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Lincoln Park, Old Town

After Students Post Racist Video To YouTube, Parent Blasts ‘Toxic Culture’ At Lincoln Park High School

Several students on the video discuss why they wouldn't date people of certain races. One mother said it reflects a school environment of bullying and bigotry that forced her daughter to change schools.

Lincoln Park High School is located at 2001 N. Orchard St.
Justin Laurence/ Block Club Chicago
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Editor’s note: This story includes descriptions of racism and racist comments.

LINCOLN PARK — Lincoln Park High School is facing criticism after students created and shared a video this week making racist comments.

The video, posted to YouTube Tuesday, shows students interviewing each other about which races they would never date and discussing the reasons why.

“I wouldn’t date Indians,” one student says in the video. “I feel like they gonna blow a motherf–ker up.”

“I feel like they’re all just ugly to me,” another student says about Indian people. “If I make them mad, they’ll bomb me,” another student says.

Another of the 16 students interviewed in the four-and-a-half minute video said they wouldn’t date Chinese people because they might “eat my dog or something.” Other students made similarly disparaging and racist comments about Asian, Latinx and white people.

“White girls” have AIDS and herpes and sh-t.” another student said. “I can’t do no pink meat.”

The video was viewed more than 400 times before it was removed Wednesday afternoon.

Principal Eric Steinmiller informed parents about the video in a letter sent to the community Wednesday afternoon, stressing that bullying and hate speech are not allowed at the school. But a parent who reported the video to school leaders said it reflects a “toxic culture” that drove her to pull her daughter, a junior, out of the school in November.

“Sadly, it was not a shock seeing the video,” said the mother, who asked to remain anonymous to protect her daughter’s privacy. “This is what it looks like in the school, and it’s posted on YouTube for everyone to see.”

‘I don’t want to be a part of this school anymore’

The high school, 2001 N. Orchard St., enrolls just over 2,100 students, according to state data. Its student body is majority minority: 32.5 percent is Latinx, 20.5 percent Black, and 10.1 percent Asian. About 32 percent of students are white.

The mother alerted Steinmiller about the video after someone sent it to her daughter Wednesday morning, she said.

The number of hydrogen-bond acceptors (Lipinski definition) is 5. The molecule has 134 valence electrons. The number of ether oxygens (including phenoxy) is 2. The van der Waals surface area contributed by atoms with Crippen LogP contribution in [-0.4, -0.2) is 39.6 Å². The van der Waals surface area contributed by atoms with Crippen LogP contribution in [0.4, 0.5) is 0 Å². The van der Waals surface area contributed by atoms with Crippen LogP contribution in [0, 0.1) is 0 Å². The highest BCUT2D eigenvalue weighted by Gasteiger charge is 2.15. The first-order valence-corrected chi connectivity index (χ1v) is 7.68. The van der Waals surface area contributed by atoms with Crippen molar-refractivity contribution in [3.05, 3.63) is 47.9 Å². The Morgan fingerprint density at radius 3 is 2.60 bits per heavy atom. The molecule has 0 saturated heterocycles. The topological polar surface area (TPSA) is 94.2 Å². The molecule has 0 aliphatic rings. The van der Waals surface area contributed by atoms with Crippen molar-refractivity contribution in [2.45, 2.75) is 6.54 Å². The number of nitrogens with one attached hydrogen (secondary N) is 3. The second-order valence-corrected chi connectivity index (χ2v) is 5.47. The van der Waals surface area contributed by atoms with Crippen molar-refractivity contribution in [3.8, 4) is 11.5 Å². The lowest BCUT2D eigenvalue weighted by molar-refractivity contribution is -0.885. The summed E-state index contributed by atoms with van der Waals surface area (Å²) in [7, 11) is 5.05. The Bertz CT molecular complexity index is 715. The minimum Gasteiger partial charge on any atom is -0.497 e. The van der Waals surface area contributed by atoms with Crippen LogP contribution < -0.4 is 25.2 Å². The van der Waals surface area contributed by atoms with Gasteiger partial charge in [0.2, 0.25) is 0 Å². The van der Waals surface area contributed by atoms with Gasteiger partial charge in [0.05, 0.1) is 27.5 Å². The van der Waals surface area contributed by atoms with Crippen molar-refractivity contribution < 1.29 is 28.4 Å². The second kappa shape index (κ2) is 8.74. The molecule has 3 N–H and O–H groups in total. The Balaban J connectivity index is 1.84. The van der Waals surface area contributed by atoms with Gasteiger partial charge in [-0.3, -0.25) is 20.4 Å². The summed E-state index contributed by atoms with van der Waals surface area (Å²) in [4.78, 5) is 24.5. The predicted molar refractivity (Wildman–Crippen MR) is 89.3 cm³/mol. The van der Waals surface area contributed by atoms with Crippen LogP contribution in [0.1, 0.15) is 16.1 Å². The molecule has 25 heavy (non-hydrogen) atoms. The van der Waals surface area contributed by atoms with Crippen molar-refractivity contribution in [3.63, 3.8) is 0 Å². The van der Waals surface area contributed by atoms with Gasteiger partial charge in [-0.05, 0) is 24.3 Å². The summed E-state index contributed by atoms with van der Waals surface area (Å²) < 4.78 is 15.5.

“[My daughter] was so disgusted by it, she took her old Lincoln Park High School sweatshirt and school ID she’d been holding onto and threw them in the trash,” the mother said. “She told me, ‘I’m so done with this whole culture. I don’t want to be a part of this school anymore.'”

Years of racist bullying started when her daughter was a freshman, the mother said. Kids would make racist comments about her Indian heritage and tease her for her ethnicity.

“But I think what really got her into trouble is she likes to wear this big bindi on her head — a big dot that is a symbol of culture for Hindus,” the mother said. “She would wear that to school as a part of wanting to affirm who she is, but people kept making comments and stuff.”

The mother asked whether her daughter wanted to stop wearing the bindi, but she was adamant to keep it on.

“I don’t want to give up. I want to be myself,” she’d tell her mother.

But the bullying escalated until October, when her daughter was attacked by two other kids while leaving school, her mother said.

“A couple of them came up and started pushing her around and jostling her, demanding she take the bindi off,” her mother said. “They made all kinds of comments about the bindi and eventually my daughter tried to push back, got out of the way and ran home.”

The mother tried to console her daughter that the bullying would end, but “she was terrified,” she said. Her daughter was too shaken to report the students out of fear of retaliation.

The mother reported the incident anyway to Steinmiller, as well as to the school’s dean, Local School Council members and all her daughter’s teachers, she said. She said her daughter’s grades and attendance suffered because she couldn’t focus and was scared to go to school.

“We didn’t feel like anything was happening, and we realized her education was going nowhere, so we ended up having to pull her out of Lincoln Park High School,” she said.

The daughter feels safer at private school, but watching the video Wednesday morning reminded her of the racist things other students would say to her, she said. She thinks Lincoln Park High School should be investigated to ensure sure no one else is subjected to the type of racism her daughter was.

“The fact that my daughter experienced all she did and then this video happening has me worried there’s so many other kids who are also too afraid to speak up,” the mother said. “I think there’s a much deeper cause to all this, and CPS needs to make changes to address it.”

Steinmiller and CPS spokespeople did not comment on the video or the student’s experience being bullied.

“I want to remind our community that bullying and hate speech of any kind violates our core values and will not be tolerated,” Steinmiller wrote in the letter to parents. “I also encourage you to take this opportunity to speak to your child about the importance of using the internet and social media responsibly.”

The school’s counseling team will be on hand to support students with fears or concerns about the video, Steinmiller said.

“Our staff is committed to creating a learning environment that is safe, positive and welcoming for all students,” Steinmiller said.

Jake Wittich is a Report for America corps member covering Lakeview, Lincoln Park and LGBTQ communities across the city for Block Club Chicago.

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